Three Hours in Dallas is an original musical composition scored to accompany an all-new compilation of historic motorcade film footage. Written by award-winning composer Jesus Martinez and performed by music students from Arlington’s Sam Houston High School, this unique immersive experience celebrates President Kennedy’s legacy of love for the arts.
6:00 p.m. wine reception
7:00 p.m. program
Friday, November 22
56th Anniversary Program: Living History with Bill Mercer
Reporting live from police headquarters, KRLD broadcaster Bill Mercer was the first to inform Lee Harvey Oswald he had been charged with the murder of President Kennedy. A member of the Texas Radio Hall of Fame and co-author of “When the News Went Live: Dallas 1963,” Mercer will interact with classrooms around the world and a live Museum audience. This Distance Learning Spotlight Session will be followed by a moment of silence.
11:30 a.m. program
12:30 p.m. moment of silence
For more information, visit jfk.org.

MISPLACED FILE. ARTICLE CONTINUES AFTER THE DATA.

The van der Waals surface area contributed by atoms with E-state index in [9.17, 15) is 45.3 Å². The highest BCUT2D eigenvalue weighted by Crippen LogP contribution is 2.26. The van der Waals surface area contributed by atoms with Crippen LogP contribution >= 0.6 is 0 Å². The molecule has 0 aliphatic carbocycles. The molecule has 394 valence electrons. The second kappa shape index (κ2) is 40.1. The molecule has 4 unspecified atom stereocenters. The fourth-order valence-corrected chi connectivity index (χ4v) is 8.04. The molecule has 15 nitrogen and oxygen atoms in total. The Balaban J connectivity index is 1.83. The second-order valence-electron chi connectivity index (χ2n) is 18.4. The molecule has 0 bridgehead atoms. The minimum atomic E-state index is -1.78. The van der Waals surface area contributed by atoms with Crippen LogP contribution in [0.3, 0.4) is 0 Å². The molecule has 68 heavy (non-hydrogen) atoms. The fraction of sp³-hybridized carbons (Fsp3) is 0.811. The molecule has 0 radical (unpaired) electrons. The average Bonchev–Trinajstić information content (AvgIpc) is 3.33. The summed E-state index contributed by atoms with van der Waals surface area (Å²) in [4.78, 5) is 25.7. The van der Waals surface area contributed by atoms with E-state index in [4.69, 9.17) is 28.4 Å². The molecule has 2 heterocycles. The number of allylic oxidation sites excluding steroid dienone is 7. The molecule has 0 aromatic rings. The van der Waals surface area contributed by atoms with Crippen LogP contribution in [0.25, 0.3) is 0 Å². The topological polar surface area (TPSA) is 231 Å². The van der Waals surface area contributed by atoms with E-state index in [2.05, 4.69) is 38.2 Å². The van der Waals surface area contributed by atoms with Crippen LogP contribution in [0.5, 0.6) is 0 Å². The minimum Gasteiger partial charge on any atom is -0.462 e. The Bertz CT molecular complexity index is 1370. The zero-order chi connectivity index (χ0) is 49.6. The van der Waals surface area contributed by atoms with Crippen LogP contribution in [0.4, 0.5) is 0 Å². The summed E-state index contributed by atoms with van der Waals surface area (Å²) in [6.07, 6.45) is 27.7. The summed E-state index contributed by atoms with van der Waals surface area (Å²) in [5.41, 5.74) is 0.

The Sixth Floor Museum at Dealey Plaza
About the Museum
Mission Statement: The Sixth Floor Museum at Dealey Plaza chronicles the assassination and legacy of President John F. Kennedy; interprets the Dealey Plaza National Historic Landmark District and the John F. Kennedy Memorial Plaza; and presents contemporary culture within the context of presidential history.
Vision Statement: To be an impartial, multi-generational destination and forum for exploring the memory and effects of the events surrounding the assassination of President Kennedy, through sharing his legacy and its impact on an ever-changing global society.
Located at 411 Elm Street in downtown Dallas, the Museum is open Monday 12 p.m. to 6 p.m. and Tuesday – Sunday 10 a.m. to 6 p.m. Audio guides for the permanent exhibit are included with admission and available in eight languages, including ASL. For more information, visit jfk.org or call 214.747.6660.
Admission: $18 Adult, $16 Senior, $14 Youth (children aged 5 and under are free or $5 with audio/ASL).